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Gulf Coast Refineries in the United States are importing crude oil from other countries in order to insulate themselves from possible US-imposed sanctions on Venezuela.
Using data compiled in part from the EIA, S&P Global Platts reported on Wednesday that for the month of January 2018, just five US Gulf Coast refineries imported a whopping 92 percent of all Venezuelan crude oil that comes into the United States.
The five refineries—which include Chevron’s Pascagoula refinery, Citgo’s Lake Charles and Corpus Christi refineries, and Valero’s Port Arthur and St. Charles refineries—are therefore particularly vulnerable to supply disruptions from the troubled Latin nation.
This vulnerability has not been lost on the Trump Administration, which has been hesitant to impose sanctions on crude oil shipments coming into the US from Venezuela. But while sanctions on Venezuelan crude have not been imposed, fear remains, and the refineries are hedging their bets, although not without creating some logistical headaches.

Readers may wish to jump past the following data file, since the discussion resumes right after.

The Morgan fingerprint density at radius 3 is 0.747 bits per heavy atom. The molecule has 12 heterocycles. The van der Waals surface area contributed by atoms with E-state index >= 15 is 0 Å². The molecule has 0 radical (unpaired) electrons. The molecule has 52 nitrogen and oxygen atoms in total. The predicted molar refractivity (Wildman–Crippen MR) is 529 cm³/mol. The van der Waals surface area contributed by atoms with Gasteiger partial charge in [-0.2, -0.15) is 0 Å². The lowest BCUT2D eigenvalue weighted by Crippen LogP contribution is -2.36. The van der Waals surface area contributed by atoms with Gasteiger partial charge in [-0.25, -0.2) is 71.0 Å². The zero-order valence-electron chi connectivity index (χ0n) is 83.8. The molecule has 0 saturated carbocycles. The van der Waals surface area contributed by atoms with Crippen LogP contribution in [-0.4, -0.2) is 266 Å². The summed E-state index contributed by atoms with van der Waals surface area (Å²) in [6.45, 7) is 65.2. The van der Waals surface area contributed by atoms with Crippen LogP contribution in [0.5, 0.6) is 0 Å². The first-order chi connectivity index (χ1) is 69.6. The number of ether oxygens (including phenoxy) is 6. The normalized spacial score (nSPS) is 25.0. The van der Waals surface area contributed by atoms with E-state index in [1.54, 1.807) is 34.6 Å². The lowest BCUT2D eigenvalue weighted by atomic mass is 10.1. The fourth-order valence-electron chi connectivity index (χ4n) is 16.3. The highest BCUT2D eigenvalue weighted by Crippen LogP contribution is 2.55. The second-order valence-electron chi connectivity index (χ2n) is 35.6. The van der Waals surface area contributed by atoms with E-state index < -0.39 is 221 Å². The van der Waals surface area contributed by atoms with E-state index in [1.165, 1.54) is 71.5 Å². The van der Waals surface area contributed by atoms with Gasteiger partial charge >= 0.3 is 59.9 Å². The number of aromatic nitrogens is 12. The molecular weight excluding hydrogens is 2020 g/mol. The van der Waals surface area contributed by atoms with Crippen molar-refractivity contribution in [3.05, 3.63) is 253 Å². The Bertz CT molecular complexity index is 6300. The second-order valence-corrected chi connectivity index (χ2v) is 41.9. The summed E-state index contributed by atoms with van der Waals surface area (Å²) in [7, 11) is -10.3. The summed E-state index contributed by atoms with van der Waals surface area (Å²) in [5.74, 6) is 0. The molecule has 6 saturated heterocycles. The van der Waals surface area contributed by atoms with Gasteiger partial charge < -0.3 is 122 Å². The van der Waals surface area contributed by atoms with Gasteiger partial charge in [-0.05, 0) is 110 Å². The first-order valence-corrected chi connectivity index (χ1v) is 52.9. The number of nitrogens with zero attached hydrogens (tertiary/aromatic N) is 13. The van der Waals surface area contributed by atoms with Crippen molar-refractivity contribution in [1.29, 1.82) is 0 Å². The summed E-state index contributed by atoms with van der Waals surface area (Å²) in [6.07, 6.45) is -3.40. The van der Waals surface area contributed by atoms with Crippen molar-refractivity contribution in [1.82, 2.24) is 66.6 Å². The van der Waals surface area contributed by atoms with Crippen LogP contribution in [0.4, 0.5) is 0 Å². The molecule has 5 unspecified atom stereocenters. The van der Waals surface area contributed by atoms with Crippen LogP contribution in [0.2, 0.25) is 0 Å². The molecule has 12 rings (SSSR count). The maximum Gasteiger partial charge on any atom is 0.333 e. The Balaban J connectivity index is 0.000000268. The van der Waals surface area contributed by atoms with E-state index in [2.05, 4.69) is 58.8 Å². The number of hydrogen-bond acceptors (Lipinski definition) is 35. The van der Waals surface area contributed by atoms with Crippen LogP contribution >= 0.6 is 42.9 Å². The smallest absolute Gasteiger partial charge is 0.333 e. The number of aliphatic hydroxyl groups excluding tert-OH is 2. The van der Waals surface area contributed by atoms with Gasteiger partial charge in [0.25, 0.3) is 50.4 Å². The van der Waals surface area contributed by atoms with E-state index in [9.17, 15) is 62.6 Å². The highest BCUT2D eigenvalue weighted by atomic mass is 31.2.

In January, US Gulf Coast refineries that have been reliant on Venezuelan crude oil have taken an increased amount of crude oil from other countries, and Canadian crude oil imports to Gulf Coast refineries outpaced Venezuelan imports for the first time ever.
Other bet-hedging efforts was seen, according to Platts, from Citgo’s Corpus Christi refinery, which took 52 percent more Ecuadorean crude in January over the previous January. Citgo also took crude oil from Chad for the first time, and from Colombia—only the second time it has done so. Valero’s Port Arthur refinery looked to Iraqi crude oil to fill the void, and Chevron took some Saudi crude.
In all, Gulf Coast imports of heavy sour crude fell to 1.85 million barrels per day in January—down from 2.31 million barrels per day the pervious January.
While the Trump administration is still considering sanctions on Venezuelan crude oil, it surely understands that doing so will hurt US refineries.
By Julianne Geiger for Oilprice.com
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Julianne Geiger is a veteran editor, writer and researcher for Oilprice.com, and a member of the Creative Professionals Networking Group.